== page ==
This guitar was made in May 1839 and may well be the last guitar made by C. F. Martin Sr. in New York.
The guitar contains a type 5 Martin label AND a Ludecus & Wolter label. Martin used the type 5 label in two periods, from April 1837 to April 1838 and again from September 1838 to May 1839, after the short-lived Martin & Bruno pertnership ended.
The labels from the two periods are easily differentiated. The labels from the first period always have "& 196 Hudson Str" hand written on the label, when Martin had two locations, while the labels from the second period do not. All type 5 labels have a serial number written on the bottom margin. The labels from the first period have uniformly lower serial numbers than from the second period.
Martin sold his store inventory to Ludecus & Wolter on May 31, 1839. As part of the sale Ludecus & Wolter also received the Martin sales "agency" for New York. Since this guitar has a Ludecus & Wolter label it must come from the very beginning of the agency. The Martin sales agency was so important that they advertised the fact in their entry in the 1839 edition of Longworth's American Almanac.
The guitar with serial number 1296 also exists and has a Martin & Schatz AND a Ludecus & Wolter label so was one of the first Martin guitars made in the Cherry Hill PA area. The guitar with serial number 1304 has a Martin & Schatz AND a Martin & Coupa label. Based on the serial number it can be seen that the Ludecus and Wolter agency was very unsuccessful and sold very few guitars, no more than ten guitars between May 1839 and February 1840, which resulted in Martin giving John Coupa the agency in March 1840.
The guitar no longer has the Stauffer shape Martin had used to this point and is in fact the earliest Martin guitar known with the Spanish shape. It is not the fully mature Spanish shape that characterized Martin guitars for the remainder of the 19th century but is a transitional Spanish shape that only appeared in 1839. The easiest way to see the difference is that the bottom of the guitar is more rounded than later guitars, which have a flatter-looking bottom.
The single sound hole ring on the inside of the sound hole is typical for 1830s Martin guitars and not at all like the three ring decoration began to use in 1840.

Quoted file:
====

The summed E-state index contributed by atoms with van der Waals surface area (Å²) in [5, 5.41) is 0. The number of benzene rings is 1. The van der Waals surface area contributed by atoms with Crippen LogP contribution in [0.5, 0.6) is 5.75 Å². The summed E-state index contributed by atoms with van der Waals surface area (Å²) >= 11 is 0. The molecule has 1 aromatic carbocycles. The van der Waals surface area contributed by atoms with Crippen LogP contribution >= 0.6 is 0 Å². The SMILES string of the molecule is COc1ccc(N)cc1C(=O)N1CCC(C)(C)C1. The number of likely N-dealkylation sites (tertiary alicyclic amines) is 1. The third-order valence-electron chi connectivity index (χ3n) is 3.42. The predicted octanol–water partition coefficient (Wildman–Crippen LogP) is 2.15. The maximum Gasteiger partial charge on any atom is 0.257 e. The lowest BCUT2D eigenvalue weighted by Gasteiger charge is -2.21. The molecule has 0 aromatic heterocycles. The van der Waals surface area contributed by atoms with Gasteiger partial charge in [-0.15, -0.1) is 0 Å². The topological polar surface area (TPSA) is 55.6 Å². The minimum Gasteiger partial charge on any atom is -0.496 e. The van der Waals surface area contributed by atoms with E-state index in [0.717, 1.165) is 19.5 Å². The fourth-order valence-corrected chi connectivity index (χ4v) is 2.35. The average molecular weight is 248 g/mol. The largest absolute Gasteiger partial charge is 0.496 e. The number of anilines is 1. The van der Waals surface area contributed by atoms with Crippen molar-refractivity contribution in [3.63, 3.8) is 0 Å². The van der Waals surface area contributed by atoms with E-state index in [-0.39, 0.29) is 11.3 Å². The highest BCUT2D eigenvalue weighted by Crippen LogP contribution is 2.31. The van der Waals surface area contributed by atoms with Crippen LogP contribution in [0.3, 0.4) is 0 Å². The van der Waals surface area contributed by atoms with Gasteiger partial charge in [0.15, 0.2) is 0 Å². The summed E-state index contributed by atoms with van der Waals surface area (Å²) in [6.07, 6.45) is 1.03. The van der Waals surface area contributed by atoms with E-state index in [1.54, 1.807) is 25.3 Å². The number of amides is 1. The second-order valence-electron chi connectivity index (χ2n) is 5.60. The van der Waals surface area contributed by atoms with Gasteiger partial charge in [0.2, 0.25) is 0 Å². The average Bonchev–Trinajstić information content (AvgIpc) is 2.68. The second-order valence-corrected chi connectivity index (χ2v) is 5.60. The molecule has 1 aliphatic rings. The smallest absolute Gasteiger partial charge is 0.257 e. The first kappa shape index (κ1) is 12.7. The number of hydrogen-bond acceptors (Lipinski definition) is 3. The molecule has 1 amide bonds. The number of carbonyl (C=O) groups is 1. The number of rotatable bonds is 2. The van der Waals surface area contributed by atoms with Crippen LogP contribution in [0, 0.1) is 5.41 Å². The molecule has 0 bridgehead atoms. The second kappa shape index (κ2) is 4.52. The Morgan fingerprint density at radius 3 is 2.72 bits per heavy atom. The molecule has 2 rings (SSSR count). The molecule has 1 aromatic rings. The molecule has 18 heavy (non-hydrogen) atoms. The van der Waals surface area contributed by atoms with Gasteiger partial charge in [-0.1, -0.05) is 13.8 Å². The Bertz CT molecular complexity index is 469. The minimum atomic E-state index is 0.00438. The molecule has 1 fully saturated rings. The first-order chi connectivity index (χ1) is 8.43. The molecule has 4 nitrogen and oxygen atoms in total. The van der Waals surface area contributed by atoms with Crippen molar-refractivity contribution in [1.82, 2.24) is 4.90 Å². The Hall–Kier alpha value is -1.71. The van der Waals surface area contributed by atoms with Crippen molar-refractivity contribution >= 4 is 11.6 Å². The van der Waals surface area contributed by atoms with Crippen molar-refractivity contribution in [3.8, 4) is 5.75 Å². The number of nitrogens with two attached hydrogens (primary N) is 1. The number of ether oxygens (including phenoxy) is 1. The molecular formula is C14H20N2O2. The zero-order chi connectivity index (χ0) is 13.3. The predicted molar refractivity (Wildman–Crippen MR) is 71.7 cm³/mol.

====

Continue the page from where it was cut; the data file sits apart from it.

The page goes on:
Martin was just transitioning from the use of shield-shaped bridges to pyramid bridges at this time. The pyramid bridges were all tie bridges until about 1843 but this one is unusual in that it has an ebony drop-in saddle. An ivory drop-in saddle is far more often seen.
Back and sides: Brazilian rosewood
Top: European spruce
The chapter on dendrochronology in "The Century that Shaped the Guitar" (Westbrook 2005) convincingly demonstrates the top wood of early Martin guitars is European spruce. The only conclusion that can be drawn is that C. F. Martin Sr. brought a supply of European spruce with him when he emigrated from Saxony. All pre-1840 Martin guitars have this type of top wood. Since Martin made approximately 400 guitars between 1834 and early 1840 this must have been the extent of his original supply.
"Fine" purfling, similar to that used on later style 27 Martin guitars
Ebonized headstock veneer
Brass Vienna machines or, as Martin often called them, one side screws. This type of one side screw differs from the type encountered on earlier Martins.
Total length: 37" (940 mm) Fingerboard width at nut: 1.93" (49 mm)
Body length: 17.24" (438 mm) Fingerboard width at 12th fret: 2.40" (61 mm)
Upper bout: 8.27" (210 mm) Diameter of sound hole: 3.31” (84 mm)
Lower bout: 11.22" (285 mm) Scale length: 24.5" (623 mm)
Depth at upper bout: 3.39" (86 mm) Depth at lower bout: 3.90" (99 mm)
This is “Eye Candy” for us guys that collect pre-Civil War Martins.